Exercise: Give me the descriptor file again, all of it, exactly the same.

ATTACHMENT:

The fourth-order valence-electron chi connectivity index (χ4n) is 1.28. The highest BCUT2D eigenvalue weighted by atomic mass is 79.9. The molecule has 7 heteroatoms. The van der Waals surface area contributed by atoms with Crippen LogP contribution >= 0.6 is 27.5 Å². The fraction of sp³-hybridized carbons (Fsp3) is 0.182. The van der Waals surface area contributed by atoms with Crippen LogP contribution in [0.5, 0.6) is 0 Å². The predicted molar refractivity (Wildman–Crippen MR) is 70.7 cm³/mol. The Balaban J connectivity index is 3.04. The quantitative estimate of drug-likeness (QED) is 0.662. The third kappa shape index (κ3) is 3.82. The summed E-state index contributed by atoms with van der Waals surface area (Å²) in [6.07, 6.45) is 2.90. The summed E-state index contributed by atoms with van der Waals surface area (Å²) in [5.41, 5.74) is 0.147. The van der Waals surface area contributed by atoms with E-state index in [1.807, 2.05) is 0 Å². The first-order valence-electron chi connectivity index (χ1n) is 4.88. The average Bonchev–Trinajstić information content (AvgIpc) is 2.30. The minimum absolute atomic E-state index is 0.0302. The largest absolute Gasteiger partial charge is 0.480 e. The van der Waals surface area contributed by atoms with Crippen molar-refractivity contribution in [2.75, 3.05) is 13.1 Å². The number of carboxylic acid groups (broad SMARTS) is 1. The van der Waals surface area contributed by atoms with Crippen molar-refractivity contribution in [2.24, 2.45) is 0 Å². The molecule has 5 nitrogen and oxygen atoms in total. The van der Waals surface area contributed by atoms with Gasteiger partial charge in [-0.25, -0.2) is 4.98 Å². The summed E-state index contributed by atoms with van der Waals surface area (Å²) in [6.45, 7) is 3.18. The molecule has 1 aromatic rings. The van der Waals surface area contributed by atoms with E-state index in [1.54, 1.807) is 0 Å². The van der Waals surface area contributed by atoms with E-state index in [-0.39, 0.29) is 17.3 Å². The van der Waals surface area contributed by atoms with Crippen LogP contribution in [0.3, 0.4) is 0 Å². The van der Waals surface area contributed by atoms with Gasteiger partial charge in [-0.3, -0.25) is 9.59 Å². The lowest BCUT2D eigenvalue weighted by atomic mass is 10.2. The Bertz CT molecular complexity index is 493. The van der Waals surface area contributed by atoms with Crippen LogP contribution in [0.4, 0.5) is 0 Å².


The fourth-order valence-electron chi connectivity index (χ4n) is 1.28. The highest BCUT2D eigenvalue weighted by atomic mass is 79.9. The molecule has 7 heteroatoms. The van der Waals surface area contributed by atoms with Crippen LogP contribution >= 0.6 is 27.5 Å². The fraction of sp³-hybridized carbons (Fsp3) is 0.182. The van der Waals surface area contributed by atoms with Crippen LogP contribution in [0.5, 0.6) is 0 Å². The predicted molar refractivity (Wildman–Crippen MR) is 70.7 cm³/mol. The Balaban J connectivity index is 3.04. The quantitative estimate of drug-likeness (QED) is 0.662. The third kappa shape index (κ3) is 3.82. The summed E-state index contributed by atoms with van der Waals surface area (Å²) in [6.07, 6.45) is 2.90. The summed E-state index contributed by atoms with van der Waals surface area (Å²) in [5.41, 5.74) is 0.147. The van der Waals surface area contributed by atoms with E-state index in [1.807, 2.05) is 0 Å². The first-order valence-electron chi connectivity index (χ1n) is 4.88. The average Bonchev–Trinajstić information content (AvgIpc) is 2.30. The minimum absolute atomic E-state index is 0.0302. The largest absolute Gasteiger partial charge is 0.480 e. The van der Waals surface area contributed by atoms with Crippen molar-refractivity contribution in [2.75, 3.05) is 13.1 Å². The number of carboxylic acid groups (broad SMARTS) is 1. The van der Waals surface area contributed by atoms with Crippen molar-refractivity contribution in [2.24, 2.45) is 0 Å². The molecule has 5 nitrogen and oxygen atoms in total. The van der Waals surface area contributed by atoms with Gasteiger partial charge in [-0.25, -0.2) is 4.98 Å². The summed E-state index contributed by atoms with van der Waals surface area (Å²) in [6.45, 7) is 3.18. The molecule has 1 aromatic rings. The van der Waals surface area contributed by atoms with E-state index in [1.54, 1.807) is 0 Å². The van der Waals surface area contributed by atoms with E-state index in [-0.39, 0.29) is 17.3 Å². The van der Waals surface area contributed by atoms with Crippen LogP contribution in [0.3, 0.4) is 0 Å². The van der Waals surface area contributed by atoms with Gasteiger partial charge in [-0.3, -0.25) is 9.59 Å². The lowest BCUT2D eigenvalue weighted by atomic mass is 10.2. The Bertz CT molecular complexity index is 493. The van der Waals surface area contributed by atoms with Crippen LogP contribution in [0.4, 0.5) is 0 Å².